Even in a history as extensive, illustrious and successful as Scuderia Ferrari’s, there are few more dominant cars than their 2004 FIA Formula 1 World Championship competitor, the F2004. The phenomenal Ferrari F2004 emerged victorious from fifteen of the eighteen races, making it one the most dominant machines to have ever competed in the sport. The F2004 was to be the culmination of the remarkable Ross Brawn, Rory Byrne and Michael Schumacher ‘golden era’, after a hugely successful period where Ferrari earned six successive Constructors’ titles and five uninterrupted Drivers’ Championships in six years.
The F2004’s total of fifteen victories has since been bettered only by the hybrid-era domination of Mercedes, racing in longer seasons. Thirteen of those victories were in the hands of German Michael Schumacher, the other two with Brazilian Rubens Barrichello. The duo, in their fourth straight season as teammates, also achieved a further fourteen second or third placed finishes (two for Schumacher, twelve for Barrichello), with at least one of the drivers making an appearance on the podium at every single race. Its extraordinary reliability was second to none; the team only recorded two retirements, and both were due to collisions rather than mechanical mishaps. The F2004 earned twelve pole positions and fourteen fastest laps, simply blowing the competition away. In fact, it was Ferrari's domination which led to rule changes for 2005, which did help to end the Italian’s successful run, but the modified F2004M chassis was still good enough to finish on the podium in the Australian GP season opener.
The 2004 season saw the pinnacle of Ferrari’s ‘Golden Era’ with several records set: Ferrari clinched a sixth consecutive Constructors’ Championship, their fourteenth title overall, whilst Schumacher won his fifth consecutive Drivers’ Championship, his record-extending seventh overall. Schumacher extended his record for most wins in a season with thirteen, and set a new one for 10 fastest laps in a single season (many of which stood for nearly fifteen years), whilst his seven consecutive wins equalled Alberto Ascari’s streak for Ferrari in 1952 and 1953. Schumacher’s pole position at Suzuka was his eighth at the Japanese Grand Prix, equalling Ayrton Senna’s record for most pole positions at the same Grand Prix.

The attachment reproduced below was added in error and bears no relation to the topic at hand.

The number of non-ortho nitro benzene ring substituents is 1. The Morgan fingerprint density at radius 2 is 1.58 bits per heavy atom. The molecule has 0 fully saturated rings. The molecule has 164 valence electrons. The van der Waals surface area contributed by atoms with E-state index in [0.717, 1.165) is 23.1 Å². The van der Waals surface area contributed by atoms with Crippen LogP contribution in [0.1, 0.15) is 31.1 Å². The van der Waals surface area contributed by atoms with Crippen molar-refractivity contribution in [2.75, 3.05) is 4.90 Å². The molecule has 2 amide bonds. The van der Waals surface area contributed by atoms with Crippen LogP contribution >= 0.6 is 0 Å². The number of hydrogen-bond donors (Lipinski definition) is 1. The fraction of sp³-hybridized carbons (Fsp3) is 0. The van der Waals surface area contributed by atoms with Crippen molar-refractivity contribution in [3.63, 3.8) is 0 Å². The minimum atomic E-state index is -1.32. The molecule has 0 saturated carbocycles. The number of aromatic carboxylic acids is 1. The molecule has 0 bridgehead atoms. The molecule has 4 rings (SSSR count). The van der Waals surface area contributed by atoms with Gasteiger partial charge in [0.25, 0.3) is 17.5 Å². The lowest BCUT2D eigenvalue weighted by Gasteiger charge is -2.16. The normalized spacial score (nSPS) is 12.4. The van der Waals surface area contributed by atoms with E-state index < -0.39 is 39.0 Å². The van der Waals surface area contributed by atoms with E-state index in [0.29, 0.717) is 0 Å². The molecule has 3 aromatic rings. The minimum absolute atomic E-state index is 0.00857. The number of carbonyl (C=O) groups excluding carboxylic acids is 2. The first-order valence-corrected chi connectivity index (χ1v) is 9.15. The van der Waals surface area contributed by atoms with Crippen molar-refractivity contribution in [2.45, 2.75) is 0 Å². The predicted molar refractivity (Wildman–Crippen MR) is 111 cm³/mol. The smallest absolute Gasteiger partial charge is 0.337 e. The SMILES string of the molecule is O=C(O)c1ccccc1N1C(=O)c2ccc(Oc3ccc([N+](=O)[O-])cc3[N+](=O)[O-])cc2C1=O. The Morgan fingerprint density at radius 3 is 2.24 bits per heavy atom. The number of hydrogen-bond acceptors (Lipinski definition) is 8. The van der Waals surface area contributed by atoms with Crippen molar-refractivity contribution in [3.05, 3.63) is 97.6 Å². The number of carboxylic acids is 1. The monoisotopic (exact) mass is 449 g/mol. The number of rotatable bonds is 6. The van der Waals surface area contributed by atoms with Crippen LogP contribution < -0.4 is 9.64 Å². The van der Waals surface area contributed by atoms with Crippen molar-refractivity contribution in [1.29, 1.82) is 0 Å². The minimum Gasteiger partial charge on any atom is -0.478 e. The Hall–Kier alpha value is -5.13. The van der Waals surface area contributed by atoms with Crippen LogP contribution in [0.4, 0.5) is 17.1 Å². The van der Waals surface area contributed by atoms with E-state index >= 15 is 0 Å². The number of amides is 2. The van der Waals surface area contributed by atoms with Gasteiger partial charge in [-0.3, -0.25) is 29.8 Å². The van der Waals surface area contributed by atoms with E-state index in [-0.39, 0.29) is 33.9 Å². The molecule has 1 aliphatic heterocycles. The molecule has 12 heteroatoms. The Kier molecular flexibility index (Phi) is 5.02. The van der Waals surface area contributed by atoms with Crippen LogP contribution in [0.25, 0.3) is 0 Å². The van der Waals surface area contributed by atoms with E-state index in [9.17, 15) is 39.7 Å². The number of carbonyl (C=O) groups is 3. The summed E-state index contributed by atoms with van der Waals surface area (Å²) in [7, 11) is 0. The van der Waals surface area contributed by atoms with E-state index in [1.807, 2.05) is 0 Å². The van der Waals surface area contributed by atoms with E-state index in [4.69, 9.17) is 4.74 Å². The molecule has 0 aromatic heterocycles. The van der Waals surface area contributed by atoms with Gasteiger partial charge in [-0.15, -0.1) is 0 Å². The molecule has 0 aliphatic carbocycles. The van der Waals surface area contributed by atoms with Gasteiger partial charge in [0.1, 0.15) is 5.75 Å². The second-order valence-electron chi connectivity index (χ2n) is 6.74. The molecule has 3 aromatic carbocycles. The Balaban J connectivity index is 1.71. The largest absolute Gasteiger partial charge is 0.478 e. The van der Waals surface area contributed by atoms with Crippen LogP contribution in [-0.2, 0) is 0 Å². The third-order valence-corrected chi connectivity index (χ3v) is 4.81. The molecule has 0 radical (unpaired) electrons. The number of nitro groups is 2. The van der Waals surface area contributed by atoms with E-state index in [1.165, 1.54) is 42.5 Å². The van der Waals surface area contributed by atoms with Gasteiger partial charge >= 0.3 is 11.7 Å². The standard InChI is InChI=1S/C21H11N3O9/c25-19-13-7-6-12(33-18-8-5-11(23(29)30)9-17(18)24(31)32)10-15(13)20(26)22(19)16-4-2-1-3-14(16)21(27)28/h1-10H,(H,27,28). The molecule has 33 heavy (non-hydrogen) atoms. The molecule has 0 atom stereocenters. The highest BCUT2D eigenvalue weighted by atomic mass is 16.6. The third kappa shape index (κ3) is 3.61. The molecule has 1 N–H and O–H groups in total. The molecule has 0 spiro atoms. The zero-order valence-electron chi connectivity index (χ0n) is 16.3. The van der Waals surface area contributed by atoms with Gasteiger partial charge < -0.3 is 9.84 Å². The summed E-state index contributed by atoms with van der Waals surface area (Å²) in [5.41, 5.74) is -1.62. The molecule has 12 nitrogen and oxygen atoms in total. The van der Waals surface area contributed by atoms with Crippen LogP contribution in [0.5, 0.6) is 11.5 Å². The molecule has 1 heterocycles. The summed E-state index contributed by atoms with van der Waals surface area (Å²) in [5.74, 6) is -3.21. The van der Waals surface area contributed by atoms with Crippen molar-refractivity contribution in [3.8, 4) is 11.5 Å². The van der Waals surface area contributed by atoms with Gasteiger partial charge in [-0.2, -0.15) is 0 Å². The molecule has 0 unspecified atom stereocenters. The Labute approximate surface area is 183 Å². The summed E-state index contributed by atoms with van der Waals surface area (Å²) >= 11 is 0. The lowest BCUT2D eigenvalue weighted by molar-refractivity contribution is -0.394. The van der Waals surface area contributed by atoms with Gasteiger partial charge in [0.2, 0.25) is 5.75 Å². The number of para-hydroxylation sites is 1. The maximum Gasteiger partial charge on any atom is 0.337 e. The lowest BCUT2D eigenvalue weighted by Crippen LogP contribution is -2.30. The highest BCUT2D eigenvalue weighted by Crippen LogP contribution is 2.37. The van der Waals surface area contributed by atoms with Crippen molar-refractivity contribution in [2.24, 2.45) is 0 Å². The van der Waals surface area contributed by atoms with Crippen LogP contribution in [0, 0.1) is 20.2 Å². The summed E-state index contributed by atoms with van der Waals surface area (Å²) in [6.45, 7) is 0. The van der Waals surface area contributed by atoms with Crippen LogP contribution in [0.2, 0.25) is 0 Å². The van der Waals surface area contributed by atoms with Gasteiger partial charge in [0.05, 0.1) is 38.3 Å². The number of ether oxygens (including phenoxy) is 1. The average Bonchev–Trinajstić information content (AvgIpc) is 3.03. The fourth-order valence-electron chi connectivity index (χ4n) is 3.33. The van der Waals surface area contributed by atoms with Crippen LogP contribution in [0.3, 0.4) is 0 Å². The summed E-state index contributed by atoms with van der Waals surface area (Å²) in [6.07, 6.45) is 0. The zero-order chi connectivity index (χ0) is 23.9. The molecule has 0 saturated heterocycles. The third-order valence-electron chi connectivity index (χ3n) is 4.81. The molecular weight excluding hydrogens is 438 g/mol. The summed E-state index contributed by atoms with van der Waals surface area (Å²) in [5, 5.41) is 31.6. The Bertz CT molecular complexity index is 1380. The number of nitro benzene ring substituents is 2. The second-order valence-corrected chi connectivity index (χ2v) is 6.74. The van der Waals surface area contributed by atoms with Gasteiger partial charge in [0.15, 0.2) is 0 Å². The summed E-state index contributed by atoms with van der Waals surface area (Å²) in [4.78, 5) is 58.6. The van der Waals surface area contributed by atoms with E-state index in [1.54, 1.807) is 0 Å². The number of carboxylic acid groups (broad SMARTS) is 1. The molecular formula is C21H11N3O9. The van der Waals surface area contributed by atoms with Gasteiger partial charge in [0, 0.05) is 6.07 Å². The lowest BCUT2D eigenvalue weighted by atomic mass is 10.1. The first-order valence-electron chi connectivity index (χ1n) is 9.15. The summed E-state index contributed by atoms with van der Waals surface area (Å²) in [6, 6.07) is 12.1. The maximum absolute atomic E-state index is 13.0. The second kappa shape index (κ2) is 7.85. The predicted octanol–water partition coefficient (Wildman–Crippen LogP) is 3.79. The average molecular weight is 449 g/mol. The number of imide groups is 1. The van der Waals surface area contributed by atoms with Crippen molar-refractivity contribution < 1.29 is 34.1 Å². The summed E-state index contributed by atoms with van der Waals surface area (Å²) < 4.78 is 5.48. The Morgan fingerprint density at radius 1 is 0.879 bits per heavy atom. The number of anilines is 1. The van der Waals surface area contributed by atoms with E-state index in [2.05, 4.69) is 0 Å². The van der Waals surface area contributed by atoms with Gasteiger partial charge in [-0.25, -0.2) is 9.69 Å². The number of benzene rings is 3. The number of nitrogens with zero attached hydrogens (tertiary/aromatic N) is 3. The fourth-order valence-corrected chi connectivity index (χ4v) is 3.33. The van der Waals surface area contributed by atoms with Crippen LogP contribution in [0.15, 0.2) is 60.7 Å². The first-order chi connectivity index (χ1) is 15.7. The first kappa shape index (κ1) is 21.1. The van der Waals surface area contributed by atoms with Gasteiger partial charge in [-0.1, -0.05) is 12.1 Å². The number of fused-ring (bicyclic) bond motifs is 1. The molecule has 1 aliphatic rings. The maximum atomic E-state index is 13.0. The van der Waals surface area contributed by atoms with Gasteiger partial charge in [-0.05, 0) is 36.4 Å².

This fine 1:8 scale model of the Ferrari F2004 is precisely as raced to victory by Michael Schumacher in the Gran Premio Foster’s di San Marino 2004 at Autodromo Enzo e Dino Ferrari on the 25th of April 2004. The fourth round of the 2004 season came on the heels of three straight pole positions and victories for Michael Schumacher. Qualifying at Imola saw a surprise however, as BAR-Honda’s Jenson Button took top spot ahead of the German. At the race start, both made clean starts with Schumacher slotting in behind for most of the first lap, until Williams-BMW’s Juan Pablo Montoya attempted to pass around the outside of the Tosa corner. Schumacher squeezed Montoya onto the grass, forcing the pair to touch wheels as they exited the corner. That fighting allowed Button to build a small lead on the opening lap, although that gap would quickly close. When he dived into the pits for his first stop on lap nine, Schumacher was freed and, two lap records and a pit stop later, the race was effectively over, the German establishing a demoralising lead well ahead of Button. Indeed, the entire fight for the victory was over from that moment, Schumacher cruising to the finish line to continue his perfect start to the year.
This model has been hand-crafted utilising the original CAD data supplied directly by Scuderia Ferrari and has undergone strict scrutiny by both the design and engineering teams to ensure complete accuracy of representation.
The Ferrari F2004 - 2004 San Marino Grand Prix Winner is limited to just 99 pieces at 1:8 scale.
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